Back gardens

So the spring has arrived finally. After one of the coldest early springs I can remember it’s finally warmed up. That’s coincided with what might well be some sort of biological need for spring cleaning. In particular I’m thinking at the moment about the drive I’ve got to clear my lovely back garden. I remember when we moved into the house in 2002. The back garden here is very very steep and when we moved in the land was practically toxic. The underlying land is made up of a lot of slag from steel mills and a variety of unpleasant things have been dumped in the garden over the years. Very steep but quite large for a Sheffield terrace house. There’s a flat area at the bottom which was really unusable when we first moved in and a set of very poorly constructed concrete steps that get you halfway down.

I recall very clearly saying to myself and perhaps to Saskia as well: “You know, this is the sort of garden that when people visit it in 10 years time they think it’s always already been like that. They don’t realise that it’s taken 10 years of patience and attention to get it there.”

Well it’s 15 years later and that’s not happened. Every year, to be honest not even every year, we put some labour into it but never enough to keep going through the season – to stop the convulvulus from overrunning everything that we plant. To the point that two apple trees have just been strangled out of existence. The things that have survived have done really well because the fact that they survived means they’re really strong and in the right place, suitable to the soil and the light et cetera. But it is always sad to look on the garden, it’s not even a symbolic representation of some sort of psychological failure. It’s just simply a material example.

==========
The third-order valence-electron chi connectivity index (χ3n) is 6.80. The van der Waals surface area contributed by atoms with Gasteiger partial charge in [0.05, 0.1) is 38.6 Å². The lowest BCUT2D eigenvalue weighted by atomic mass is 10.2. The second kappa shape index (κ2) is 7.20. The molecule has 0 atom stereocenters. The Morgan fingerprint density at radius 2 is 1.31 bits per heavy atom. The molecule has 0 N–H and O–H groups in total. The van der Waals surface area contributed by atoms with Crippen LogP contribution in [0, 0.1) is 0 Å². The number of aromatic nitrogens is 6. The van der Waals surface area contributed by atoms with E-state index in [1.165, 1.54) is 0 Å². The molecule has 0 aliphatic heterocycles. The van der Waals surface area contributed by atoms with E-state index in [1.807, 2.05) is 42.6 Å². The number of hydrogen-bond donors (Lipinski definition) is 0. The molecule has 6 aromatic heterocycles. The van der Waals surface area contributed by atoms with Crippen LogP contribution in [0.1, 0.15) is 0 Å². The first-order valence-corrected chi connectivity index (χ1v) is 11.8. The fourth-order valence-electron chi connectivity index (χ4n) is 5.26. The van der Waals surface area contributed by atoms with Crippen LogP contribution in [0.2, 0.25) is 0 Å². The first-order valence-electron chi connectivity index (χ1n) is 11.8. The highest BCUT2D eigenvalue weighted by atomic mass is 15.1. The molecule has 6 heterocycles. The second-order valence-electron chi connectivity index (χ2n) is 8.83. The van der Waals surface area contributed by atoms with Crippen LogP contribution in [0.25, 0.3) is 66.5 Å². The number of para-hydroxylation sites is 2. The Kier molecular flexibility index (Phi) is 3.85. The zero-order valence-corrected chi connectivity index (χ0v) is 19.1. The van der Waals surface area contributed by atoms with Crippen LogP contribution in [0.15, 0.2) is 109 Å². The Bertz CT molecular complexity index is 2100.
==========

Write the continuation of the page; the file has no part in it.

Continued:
When spring comes, along comes the spring cleaning urge. The material need to clear it up. And yes, of course, the psychological recognition that comes with increased light. The real turning point of the year is now.

And my thought on all this was simple. There’s nothing wrong with a psychological focus on the back garden. There’s nothing wrong with back gardens. There is no embarrassingly Freudian aspect to spending time in one’s back garden, taking care of one’s back garden. The back garden is a deep resource for the rest of the house. For the rest of the garden. For those people who inhabit it. The back garden is integral to the internal life of the family and it’s time to give it love and make it beautiful.

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